Whether you're a NaNoWriMo veteran or maybe you just stumbled onto the NaNoWriMo community 15 minutes ago and decided you're participating this year, here are some tips anyone can use to write 50,000 words this November.
So when you've written only 54 words during the whole day (true story), you can come back here and grab some quick tips to get back on track!
By the way, this list isn't comprehensive so feel free to share additional links in the comments, and I'll add them to the list.
And if you're looking for some encouragement and/or friendly competition, be sure to add me as a buddy over on the NaNoWriMo site! I'm y_vargas32.
Then tag me on Twitter (@ThisIsWriterMom) so we can do some sprints!
To NaNo or Not to NaNo? (And What to Know About NaNo)
12 Thoughts About NaNoWriMo by Joe Bunting at The Write Practice
4 Reasons You Should Do NaNoWriMo…And 4 Reasons You Shouldn’t by Ali Luke at Aliventures
25 Things You Should Know About NaNoWriMo by Chuck Wendig at Terrible Minds
NaNoWriMo—Should You Join in the Silliness? 9 Reasons to Consider It by Anne R. Allen at Anne R. Allen’s Blog
“As Anne LaMotte wrote in her classic book for writers, Bird by Bird, ‘the only way [most writers] can get anything done at all is to write really, really, really shitty first drafts.’
NaNoWriMo forces you to get that dung onto the page.”
12 Reasons to Ignore the Naysayers: Do NaNoWriMo by Carolyn Kellogg at Jacket Copy
“And is a large pool of hopeful writers really a terrible thing? Are there not thousands more marathon runners than medalists, more home chefs than pros who might ever run a restaurant kitchen? What's wrong with an enthusiastic amateur class of writers? Who says they're not readers, anyway? I've yet to see anything more substantial than a dinner party anecdote.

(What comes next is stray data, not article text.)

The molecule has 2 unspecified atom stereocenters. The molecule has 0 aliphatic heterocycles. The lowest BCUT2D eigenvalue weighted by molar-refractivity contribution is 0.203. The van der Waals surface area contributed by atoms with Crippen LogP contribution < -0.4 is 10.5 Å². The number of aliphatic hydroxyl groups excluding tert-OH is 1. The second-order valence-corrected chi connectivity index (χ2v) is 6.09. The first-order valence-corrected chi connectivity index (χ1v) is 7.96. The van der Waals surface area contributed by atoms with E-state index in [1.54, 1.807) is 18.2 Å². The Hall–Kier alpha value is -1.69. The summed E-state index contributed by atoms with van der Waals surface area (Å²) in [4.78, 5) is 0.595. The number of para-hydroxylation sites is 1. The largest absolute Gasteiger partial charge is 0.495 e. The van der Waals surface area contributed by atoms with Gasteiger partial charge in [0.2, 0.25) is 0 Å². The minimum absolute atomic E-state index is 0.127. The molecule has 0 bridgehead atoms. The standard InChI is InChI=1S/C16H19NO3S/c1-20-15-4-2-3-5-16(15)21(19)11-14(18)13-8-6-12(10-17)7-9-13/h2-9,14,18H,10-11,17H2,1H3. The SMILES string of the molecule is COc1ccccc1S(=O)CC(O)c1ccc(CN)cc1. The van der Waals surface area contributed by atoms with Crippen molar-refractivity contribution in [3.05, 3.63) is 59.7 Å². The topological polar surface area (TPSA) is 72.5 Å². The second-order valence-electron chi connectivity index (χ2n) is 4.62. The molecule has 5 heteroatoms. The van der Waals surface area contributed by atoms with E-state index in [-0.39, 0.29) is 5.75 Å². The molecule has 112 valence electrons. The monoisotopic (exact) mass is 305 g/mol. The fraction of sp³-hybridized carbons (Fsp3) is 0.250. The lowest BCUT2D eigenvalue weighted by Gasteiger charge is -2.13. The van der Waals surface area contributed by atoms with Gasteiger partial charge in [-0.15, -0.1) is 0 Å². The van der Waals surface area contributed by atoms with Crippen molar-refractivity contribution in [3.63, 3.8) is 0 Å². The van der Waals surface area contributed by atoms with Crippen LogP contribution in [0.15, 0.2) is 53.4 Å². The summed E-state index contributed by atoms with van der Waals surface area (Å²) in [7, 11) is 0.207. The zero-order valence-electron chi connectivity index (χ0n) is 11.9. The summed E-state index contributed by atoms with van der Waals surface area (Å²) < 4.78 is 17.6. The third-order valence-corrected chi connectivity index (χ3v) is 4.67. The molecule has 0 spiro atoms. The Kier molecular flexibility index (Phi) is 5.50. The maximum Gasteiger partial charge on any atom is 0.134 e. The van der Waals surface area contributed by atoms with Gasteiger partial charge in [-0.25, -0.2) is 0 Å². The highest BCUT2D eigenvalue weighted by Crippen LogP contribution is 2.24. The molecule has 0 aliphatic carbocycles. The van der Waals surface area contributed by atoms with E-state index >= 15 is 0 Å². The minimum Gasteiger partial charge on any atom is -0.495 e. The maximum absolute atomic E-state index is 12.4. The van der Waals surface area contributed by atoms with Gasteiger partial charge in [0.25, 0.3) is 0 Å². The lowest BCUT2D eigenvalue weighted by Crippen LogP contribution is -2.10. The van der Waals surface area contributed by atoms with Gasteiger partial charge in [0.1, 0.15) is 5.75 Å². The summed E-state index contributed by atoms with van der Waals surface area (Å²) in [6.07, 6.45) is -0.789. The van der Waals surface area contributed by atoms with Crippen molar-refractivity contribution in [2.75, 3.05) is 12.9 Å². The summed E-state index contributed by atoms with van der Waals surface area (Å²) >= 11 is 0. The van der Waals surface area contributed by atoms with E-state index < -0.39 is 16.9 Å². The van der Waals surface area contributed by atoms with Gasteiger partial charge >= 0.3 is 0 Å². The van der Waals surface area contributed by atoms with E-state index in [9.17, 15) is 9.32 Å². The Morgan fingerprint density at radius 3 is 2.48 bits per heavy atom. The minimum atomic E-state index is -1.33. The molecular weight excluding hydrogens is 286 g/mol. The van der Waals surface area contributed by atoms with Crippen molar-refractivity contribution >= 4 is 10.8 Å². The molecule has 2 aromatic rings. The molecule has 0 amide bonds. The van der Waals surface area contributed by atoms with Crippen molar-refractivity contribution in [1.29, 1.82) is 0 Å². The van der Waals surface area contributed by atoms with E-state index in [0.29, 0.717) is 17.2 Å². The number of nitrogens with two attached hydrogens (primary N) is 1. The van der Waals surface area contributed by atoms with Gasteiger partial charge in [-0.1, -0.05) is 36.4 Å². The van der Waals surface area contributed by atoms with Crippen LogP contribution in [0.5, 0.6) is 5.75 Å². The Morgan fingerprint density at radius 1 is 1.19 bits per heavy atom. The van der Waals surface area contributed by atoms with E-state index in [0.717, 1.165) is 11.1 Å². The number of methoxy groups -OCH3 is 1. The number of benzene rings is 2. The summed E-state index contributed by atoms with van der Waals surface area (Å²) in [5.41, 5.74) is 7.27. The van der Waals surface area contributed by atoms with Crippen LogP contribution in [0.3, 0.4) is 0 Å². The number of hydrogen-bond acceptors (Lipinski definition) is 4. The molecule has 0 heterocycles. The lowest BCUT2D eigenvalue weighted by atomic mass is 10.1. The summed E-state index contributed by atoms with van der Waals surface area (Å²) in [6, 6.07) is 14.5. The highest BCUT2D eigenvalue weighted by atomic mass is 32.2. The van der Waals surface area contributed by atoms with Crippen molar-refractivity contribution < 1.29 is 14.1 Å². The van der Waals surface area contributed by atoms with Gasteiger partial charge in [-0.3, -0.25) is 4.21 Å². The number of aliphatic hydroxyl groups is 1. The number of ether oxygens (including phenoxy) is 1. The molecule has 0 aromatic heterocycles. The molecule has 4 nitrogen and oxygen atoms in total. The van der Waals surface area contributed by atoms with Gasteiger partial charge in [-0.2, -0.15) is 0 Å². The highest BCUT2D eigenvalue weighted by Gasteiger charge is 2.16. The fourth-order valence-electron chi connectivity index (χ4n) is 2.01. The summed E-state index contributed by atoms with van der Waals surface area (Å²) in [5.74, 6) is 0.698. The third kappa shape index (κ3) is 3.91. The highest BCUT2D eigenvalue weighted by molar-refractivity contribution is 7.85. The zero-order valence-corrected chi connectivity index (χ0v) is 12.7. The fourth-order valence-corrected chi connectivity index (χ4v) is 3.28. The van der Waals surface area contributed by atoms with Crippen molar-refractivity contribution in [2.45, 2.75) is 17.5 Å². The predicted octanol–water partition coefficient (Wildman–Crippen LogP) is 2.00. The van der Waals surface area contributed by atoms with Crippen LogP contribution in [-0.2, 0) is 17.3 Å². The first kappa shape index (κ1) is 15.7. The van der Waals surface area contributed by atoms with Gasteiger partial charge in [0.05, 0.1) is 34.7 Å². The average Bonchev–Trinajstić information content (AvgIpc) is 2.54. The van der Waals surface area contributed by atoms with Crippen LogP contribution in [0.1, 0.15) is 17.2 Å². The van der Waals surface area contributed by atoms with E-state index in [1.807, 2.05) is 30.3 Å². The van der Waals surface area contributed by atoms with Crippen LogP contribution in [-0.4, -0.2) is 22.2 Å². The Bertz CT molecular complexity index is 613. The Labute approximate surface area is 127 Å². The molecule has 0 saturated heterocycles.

Here's a quick rundown of Miller's argument, and where it goes wrong."
To NaNo, Or Not to Nano… by Chelsea M. Cameron at YA Indie
“So, is NaNo for you? I honestly think everyone should at least try to do it once. It forces you to stop worrying about what you're writing and just write. After NaNo, I don't have an issue with cranking out a draft in a few weeks. It helped me focus on the important things. The words.”
NaNoWriMo: I’m Only Going to Say This Once, Okay? By Catherine Ryan Howard at Catherine, Caffeinated
“Every year around this time, something else starts too: NaNoWriMo Snobbery. Professional writers, who the other eleven months of the year seem like the nicest, most generous and friendliest people, suddenly start tipping their noses in the air and saying or even writing things about how NaNoWriMo and the people who partake in it are belittling their profession, ridiculing their craft and making a mockery of the 1,670 words they write every single day of the year in order to make a living.
Now, usually I just grit my teeth and try to ignore it, but this year I’m finding it impossible—and we’re not even T-minus 1 week to go yet.”
Why I Still Participate in NaNoWriMo (After 8 Years and a Book Contract) at Writers in the Storm
Preparing For NaNoWriMo
11 Ways to Prepare For NaNoWriMo by Gary McLaren at Publish Your Own Ebooks
5 Reasons Not to Participate in NaNoWriMo by Janice Hardy at Fiction University (NaNoWriMo isn't for everyone, and that's okay!)
How to win Nanowrimo – 8 tips for smashing success! at CreativIndie